This curatorial discussion on the Hawn Gallery exhibition, Clear, Deep, Dark, focuses on its artist, Julie Morel. Every two weeks during the exhibition’s run, Curatorial Fellow, Emily Rueggeberg, will post a new article highlighting one or more of Morel’s pieces from the exhibition to provide insight into the artist’s creative and theoretical processes.
Featured in the exhibition Texas Women Artists: Selections from Bywaters Special Collections, on the 2nd floor of Hamon Arts Library.
Mary Frances Doyle (1904 – 2000) was known as both a dedicated art teacher and an outstanding printmaker, particularly with the silk-screen, or serigraph, technique. Doyle was born in Stephenville, Texas to Davis K. Doyle, a Texas newspaperman, and his wife. Doyle lived most of her adult life with her parents in Arlington, Texas. In 1930 she earned her Bachelors of Art degree from Southwest Texas State Teachers’ College in San Marcos, Texas. She liked to recall one of her fellow classmates, Lyndon Baines Johnson, also working his way through school, sweeping out the classroom where she taught a demonstration kindergarten group. The future US president would ask her opinion on particular political issues and then listen to her views while continuing to swing his broom. In 1939 Doyle moved to Teachers College, Columbia University, in New York, where she studied with Charles J. Martin, and in 1948 earned a Master of Arts degree from Texas Woman’s University in Denton, Texas. She also studied with distinguished Texas artists including Otis Dozier and Octavio Medellin at the Dallas Museum of Fine Arts school, and Xavier Gonzales at Sul Ross State University in Alpine, Texas.
In 1935 Doyle began a 37-year long teaching career in the Dallas Independent School District teaching art at the Alamo, Thomas Edison, and City Park schools. Dedicated to her career and to her students, Doyle’s strove to develop the artistic ability of each child regardless of financial background. In addition, she was active in the Dallas Art Education Club, serving as its president during the late 1940s and early 1950s. Doyle was instrumental in helping to organize children’s exhibitions at the Dallas Museum of Fine Arts where she worked as an instructor at various times during the 1940s through the early 1970s. When not teaching or working on her art, Doyle enjoyed collecting Latin American crafts.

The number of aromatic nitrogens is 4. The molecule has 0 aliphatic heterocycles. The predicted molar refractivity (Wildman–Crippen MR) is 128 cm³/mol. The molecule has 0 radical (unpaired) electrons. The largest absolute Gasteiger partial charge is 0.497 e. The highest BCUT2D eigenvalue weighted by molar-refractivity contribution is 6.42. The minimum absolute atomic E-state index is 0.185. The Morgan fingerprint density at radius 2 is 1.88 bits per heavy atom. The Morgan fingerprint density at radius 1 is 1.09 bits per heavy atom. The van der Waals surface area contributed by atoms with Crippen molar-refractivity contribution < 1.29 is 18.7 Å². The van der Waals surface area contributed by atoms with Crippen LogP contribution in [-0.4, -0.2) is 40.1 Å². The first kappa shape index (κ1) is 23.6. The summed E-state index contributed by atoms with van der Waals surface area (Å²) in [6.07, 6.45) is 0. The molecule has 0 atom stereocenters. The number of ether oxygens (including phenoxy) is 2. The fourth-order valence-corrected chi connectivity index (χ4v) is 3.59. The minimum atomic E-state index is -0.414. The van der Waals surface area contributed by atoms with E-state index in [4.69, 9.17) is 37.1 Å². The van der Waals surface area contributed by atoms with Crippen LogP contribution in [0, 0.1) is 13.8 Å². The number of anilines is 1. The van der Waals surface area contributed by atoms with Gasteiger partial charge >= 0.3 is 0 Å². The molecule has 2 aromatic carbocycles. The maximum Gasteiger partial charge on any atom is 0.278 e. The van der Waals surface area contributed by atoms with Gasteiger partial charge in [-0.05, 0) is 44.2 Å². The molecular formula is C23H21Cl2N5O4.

A prolific artist, mainly as a printmaker, Doyle was active in exhibiting her work in galleries, museums, and with the Texas Printmakers organization (formerly the Printmakers Guild). In 1940 her oil painting Water Front was included in the Eleventh Annual Allied Arts Exhibition at the Dallas Museum of Fine Arts, now the Dallas Museum of Art. During the 1950s Doyle’s prints were accepted into major exhibitions. In 1955 her print Texas Oranges was exhibited in the Audubon Artists 13th Annual Exhibition at the National Academy Galleries in New York. Two of her serigraphs were accepted in the Southwestern Exhibition of Prints and Drawings exhibitions sponsored by the Dallas Print Society at the Dallas Museum of Fine Arts: Honeydew Melon (6th Southwestern Exhibition of Prints and Drawings, 1956) and Cactus in Bloom (9th Southwestern Exhibition of Prints and Drawings, 1959). In 1958 Cactus in Bloom won “Best Serigraph in Show” at the Print Fair conducted by Creative Graphics at Burr Galleries in New York City and was accepted into the Boston Printmakers 11th Annual Print Exhibition at the Museum of Fine Arts in Boston. In the same year she had a solo exhibition sponsored by the Texas Fine Arts Association at the Laguna Gloria Art Museum in Austin, Texas, and a year later was included in the show Postwar Prints: 1946 – 1959 at the Dallas Museum for Contemporary Arts. In 1960 Doyle was again accepted into the Boston Printmakers’ 13th Annual Print Exhibition with her serigraph Twin Mountains. Doyle’s work was represented from the 1950s through the 1970s in distinguished Dallas galleries including the Black Tulip Gallery, Downtown Galleries, and Cushing Galleries. In February, 1960, her work was accepted into the Philadelphia Second Annual Print Fair. Thirty years later Mary Doyle and her contemporaries were honored in the exhibition The Texas Printmakers, at the Meadows Museum, Southern Methodist University. Mary Doyle died on Sept. 5, 2000 in Denton, Texas.